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Old Hubble images reveal new planets' orbits

By Dale Kiefer - 07 Oct 2011 1:9:1 GMT
Old Hubble images reveal new planets' orbits

Above Images: Credit: NASA; ESA; STScI, R. Soummer (Description Below)

Left: This is an image of the star HR 8799 taken by Hubble's Near Infrared Camera and Multi-Object Spectrometer (NICMOS) in 1998. A mask within the camera (coronagraph) blocks most of the light from the star. In addition, software has been used to digitally subtract more starlight. Nevertheless, scattered light from HR 8799 dominates the image, obscuring any details.

Center: Recent, sophisticated software processing of the NICMOS data removes most of the scattered starlight to reveal three planets orbiting HR 8799. The positions of these planets coincide with orbits of planets observed by ground-based telescopes in 2007 and 2008.

Right: This is an illustration of the HR 8799 exoplanet system based on the reanalysis of Hubble NICMOS data and ground-based observations. The positions of the star and the orbits of the four known planets are shown schematically. The size of the dots is not to scale with their true size. The three outermost planets, a, b, and c are detected in both the NICMOS and ground-based data. A fourth, inner planet, e was detected in ground-based observations. The orbits appear elongated because of a slight tilt of the plane of the orbits relative to our line of sight. The size of the HR 8799 planetary system is comparable to our solar system, as indicated by the orbit of Neptune, shown to scale.

Astronomers reviewing old images taken by the Hubble Space Telescope in 1998 have discovered evidence of two planets that were missed the first time around. The planets orbit a young star 130 light years from Earth. More recent observations in 2007 and 2008 led to the discovery of three gas-giant planets circling the star. Then, in 2010, researchers identified a fourth, innermost planet in the system. The star and its cadre of planets represent the only multiple exoplanetary system that has been identified to date with direct snapshots.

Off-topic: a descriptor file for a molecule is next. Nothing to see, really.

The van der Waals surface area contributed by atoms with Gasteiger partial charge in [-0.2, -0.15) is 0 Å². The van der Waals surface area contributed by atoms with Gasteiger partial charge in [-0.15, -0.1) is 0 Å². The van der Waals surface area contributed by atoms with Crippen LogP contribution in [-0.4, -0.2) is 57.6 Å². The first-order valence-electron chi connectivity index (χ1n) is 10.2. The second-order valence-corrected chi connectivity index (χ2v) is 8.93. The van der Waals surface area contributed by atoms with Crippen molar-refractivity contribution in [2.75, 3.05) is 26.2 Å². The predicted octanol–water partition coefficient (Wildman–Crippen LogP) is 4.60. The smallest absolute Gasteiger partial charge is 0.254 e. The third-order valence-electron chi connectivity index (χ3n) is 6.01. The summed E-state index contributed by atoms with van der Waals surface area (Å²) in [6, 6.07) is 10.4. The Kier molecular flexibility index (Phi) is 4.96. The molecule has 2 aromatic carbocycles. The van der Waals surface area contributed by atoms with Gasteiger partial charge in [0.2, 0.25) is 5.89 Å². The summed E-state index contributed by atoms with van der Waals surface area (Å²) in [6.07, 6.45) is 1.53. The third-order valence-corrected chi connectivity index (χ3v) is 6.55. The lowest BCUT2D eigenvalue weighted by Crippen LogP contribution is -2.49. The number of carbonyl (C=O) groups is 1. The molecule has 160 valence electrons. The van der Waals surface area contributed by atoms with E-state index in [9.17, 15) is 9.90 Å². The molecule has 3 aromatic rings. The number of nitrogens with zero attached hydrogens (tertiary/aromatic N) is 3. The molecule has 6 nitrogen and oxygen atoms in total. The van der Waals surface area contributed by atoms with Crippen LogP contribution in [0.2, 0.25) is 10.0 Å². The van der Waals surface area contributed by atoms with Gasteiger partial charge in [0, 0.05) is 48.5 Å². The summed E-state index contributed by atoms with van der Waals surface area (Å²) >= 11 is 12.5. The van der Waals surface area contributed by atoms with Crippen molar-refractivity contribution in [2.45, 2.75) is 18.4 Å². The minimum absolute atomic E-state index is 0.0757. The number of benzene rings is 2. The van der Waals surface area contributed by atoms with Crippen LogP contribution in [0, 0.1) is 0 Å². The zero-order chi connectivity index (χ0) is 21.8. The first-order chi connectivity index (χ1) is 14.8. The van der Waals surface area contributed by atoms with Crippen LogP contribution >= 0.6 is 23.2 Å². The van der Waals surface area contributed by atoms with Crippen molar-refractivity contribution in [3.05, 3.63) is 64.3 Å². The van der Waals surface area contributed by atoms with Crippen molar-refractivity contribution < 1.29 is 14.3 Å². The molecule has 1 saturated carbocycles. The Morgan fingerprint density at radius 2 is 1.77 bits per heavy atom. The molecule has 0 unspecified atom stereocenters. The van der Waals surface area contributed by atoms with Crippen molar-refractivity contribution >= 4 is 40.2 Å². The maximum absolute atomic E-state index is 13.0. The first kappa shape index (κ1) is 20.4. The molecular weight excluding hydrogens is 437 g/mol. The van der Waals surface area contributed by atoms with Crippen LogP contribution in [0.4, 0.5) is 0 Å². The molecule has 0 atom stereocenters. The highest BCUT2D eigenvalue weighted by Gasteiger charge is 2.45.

The more recent pictures were taken with near-infrared ground-based telescopes at the W.M. Keck Observatory and the Gemini North telescope, by Christian Marois of the National Research Council in Canada, and his team. Now, by meticulously reviewing old images taken by Hubble nearly a dozen years ago, astronomers have been able to identify the planets as Hubble captured them then, providing new insight into the nature of their orbits, mass and other characteristics. In 2009, David Lafreniere of the University of Montreal found two of the planets in Hubble's somewhat fuzzy old images. Now, Remi Soummer of the Space Telescope Science Institute in Baltimore, has identified the third planet buried in Hubble's image of the star system.

The discovery of multiple images, taken more than a decade apart, has allowed astronomers to calculate the planets' orbits. "From the Hubble images we can determine the shape of their orbits, which brings insight into the system stability, planet masses and eccentricities, and also the inclination of the system," says Soummer. The new results will be published in the Astrophysical Journal.

The three outer gas-giants have exceptionally long orbits, of 100-, 200-, and 400-years, respectively, which makes it difficult to glean information about them without waiting long enough for the planets to have progressed significantly in their orbits. The 12-year span between Hubble's archived old images and the newer data helped astronomer's perceive the planet's slow orbits around their distant star. "The archive got us ten years of science right now," says Soummer. "Without this data we would have had to wait another decade. It's ten years of science for free."

Even so, the outermost planet appears barely to have budged in ten years. "But if we go to the next inner planet we see a little bit of an orbit, and the third inner planet we actually see a lot of motion," says Soummer.

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Topics: Space